Chase-Durer Hommes 246.4BB7-XL-BR spéciale 1000XL Forces Noire ionique-plaqué marine Regardez équipe de démolition
Nous ne savons pas quand cet article sera de nouveau approvisionné ni s'il le sera.
|Numéro du modèle||246.4BB7-XL-BR|
|Numéro de pièce||246.4BB7-XL-BR|
|Diamètre du boîtier||49 millimètres|
|Epaisseur du boîtier||14 millimètres|
|Largeur du bracelet||20 millimètres|
|Caractéristiques spéciales||Precise Swiss-quartz movement, Scratch-resistant sapphire crystal, Solid 316L Black PVD coated stainless steel case, Super-Luminova advanced illumination system; chro, Water-resistant to 300 M (1,000 feet)|
Détails sur le produit
Voulez-vous nous parler de prix plus bas?
Si vous vendez ce produit, souhaitez-vous suggérer des mises à jour par l'intermédiaire du support vendeur ?
Description du produit
Powered by precise Swiss quartz movement and constructed for superior durability, the Chase-Durer Men's Special Forces 1000XL Black Ionic-Plated Underwater Demolition Team Watch features a black-ion-plated stainless steel band that joins to a black-ion-plated stainless steel case with a screw-down caseback. A unidirectional, black-ion-plated stainless steel bezel offers white compass markings and Arabic numeral and stick minute markers. Scratch-resistant sapphire crystal coating on the dial window protects a black dial that displays three subdials, luminescent square hour indicators, luminescent hands, white stick minute markers, and a date window at the four o'clock. Super-Luminova illumination and a tachymeter round out the many features of this timepiece. This watch is water resistant to 984 feet (300 M).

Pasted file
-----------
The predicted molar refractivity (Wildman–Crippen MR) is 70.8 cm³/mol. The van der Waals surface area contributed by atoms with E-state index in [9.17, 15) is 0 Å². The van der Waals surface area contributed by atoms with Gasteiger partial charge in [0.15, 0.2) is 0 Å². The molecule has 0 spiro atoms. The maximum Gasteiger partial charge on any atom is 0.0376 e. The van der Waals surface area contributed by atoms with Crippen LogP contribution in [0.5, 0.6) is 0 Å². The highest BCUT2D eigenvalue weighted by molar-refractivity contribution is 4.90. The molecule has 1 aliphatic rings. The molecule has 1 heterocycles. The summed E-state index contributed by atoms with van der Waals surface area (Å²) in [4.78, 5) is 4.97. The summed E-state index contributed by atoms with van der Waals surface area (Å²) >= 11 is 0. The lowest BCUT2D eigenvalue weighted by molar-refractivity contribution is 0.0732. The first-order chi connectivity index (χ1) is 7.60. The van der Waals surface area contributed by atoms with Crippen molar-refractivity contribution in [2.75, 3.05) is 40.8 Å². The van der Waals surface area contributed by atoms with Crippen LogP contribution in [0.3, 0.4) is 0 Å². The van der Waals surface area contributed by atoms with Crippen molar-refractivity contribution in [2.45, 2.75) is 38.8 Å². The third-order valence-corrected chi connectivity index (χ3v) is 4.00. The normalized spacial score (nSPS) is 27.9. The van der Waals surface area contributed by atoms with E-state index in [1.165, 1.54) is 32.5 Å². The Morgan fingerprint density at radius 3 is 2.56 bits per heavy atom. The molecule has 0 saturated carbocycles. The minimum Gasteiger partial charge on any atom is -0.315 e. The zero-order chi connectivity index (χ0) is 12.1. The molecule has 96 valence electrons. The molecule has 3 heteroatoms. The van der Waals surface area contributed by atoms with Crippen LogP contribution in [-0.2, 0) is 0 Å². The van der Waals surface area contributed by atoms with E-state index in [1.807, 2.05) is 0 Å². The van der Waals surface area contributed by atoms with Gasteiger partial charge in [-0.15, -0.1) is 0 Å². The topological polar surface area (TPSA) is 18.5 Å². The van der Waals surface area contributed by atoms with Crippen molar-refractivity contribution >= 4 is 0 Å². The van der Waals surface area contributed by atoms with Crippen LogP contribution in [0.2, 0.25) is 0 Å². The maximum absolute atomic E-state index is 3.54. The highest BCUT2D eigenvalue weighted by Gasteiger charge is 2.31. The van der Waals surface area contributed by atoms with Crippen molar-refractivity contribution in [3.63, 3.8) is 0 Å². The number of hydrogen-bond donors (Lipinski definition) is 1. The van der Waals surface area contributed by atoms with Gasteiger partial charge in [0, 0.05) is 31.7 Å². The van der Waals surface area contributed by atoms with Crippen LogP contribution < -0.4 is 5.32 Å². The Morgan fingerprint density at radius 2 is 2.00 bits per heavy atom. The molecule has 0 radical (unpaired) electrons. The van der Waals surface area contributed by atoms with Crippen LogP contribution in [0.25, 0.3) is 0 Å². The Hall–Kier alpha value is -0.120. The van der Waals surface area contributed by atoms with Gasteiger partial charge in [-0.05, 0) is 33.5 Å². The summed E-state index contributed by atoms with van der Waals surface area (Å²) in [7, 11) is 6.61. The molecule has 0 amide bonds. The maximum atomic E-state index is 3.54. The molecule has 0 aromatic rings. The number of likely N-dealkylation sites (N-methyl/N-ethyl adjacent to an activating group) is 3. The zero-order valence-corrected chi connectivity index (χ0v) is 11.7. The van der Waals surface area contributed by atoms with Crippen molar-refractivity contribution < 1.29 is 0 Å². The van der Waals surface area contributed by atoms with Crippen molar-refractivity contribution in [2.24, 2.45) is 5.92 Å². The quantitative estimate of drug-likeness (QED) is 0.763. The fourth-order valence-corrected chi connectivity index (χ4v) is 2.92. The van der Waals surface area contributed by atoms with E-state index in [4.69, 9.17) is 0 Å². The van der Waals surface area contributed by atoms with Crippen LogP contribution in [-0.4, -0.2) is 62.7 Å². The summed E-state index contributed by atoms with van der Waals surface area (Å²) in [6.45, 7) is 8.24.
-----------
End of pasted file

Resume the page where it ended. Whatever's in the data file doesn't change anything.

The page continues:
Commentaires client les plus utiles sur Amazon.com
This is a review on the Chase-Durer Special Forces 1000XL Underwater Demolition Team Watch (or UDT for short).
Part of the primary function of this watch is how it looks. It's designed to look like a military application timepiece and this watch achieves that goal. The watch has a great black finish and there's TONS of information on the dial. It looks military, it feels military (the sucker is heavy), and it works military.
In terms of operational features, this watch is essentially a regular watch and a stopwatch. There is a tachymeter on the dial and a rotating compass bezel for those who think that it's needed. It's waterproof to 1000ft and according to information gathered on the internet the movement is truly rugged and can handle some significant beating.
Battery replacement will require that you go to a Chase-Durer dealer or, mail the watch to Chase-Durer, or go to a jeweler that knows how to replace a battery in a dive watch. In addition, it's difficult to know what the service is like for Chase-Durer. There are many conflicting reports on the internet concerning this aspect of the company. In addition, the specific watch I received has issues (sticky button (almost doesn't work) and the 12 hour hand is slightly off a couple degrees). This watch is also quite heavy but this should be expected for such a "tough" watch.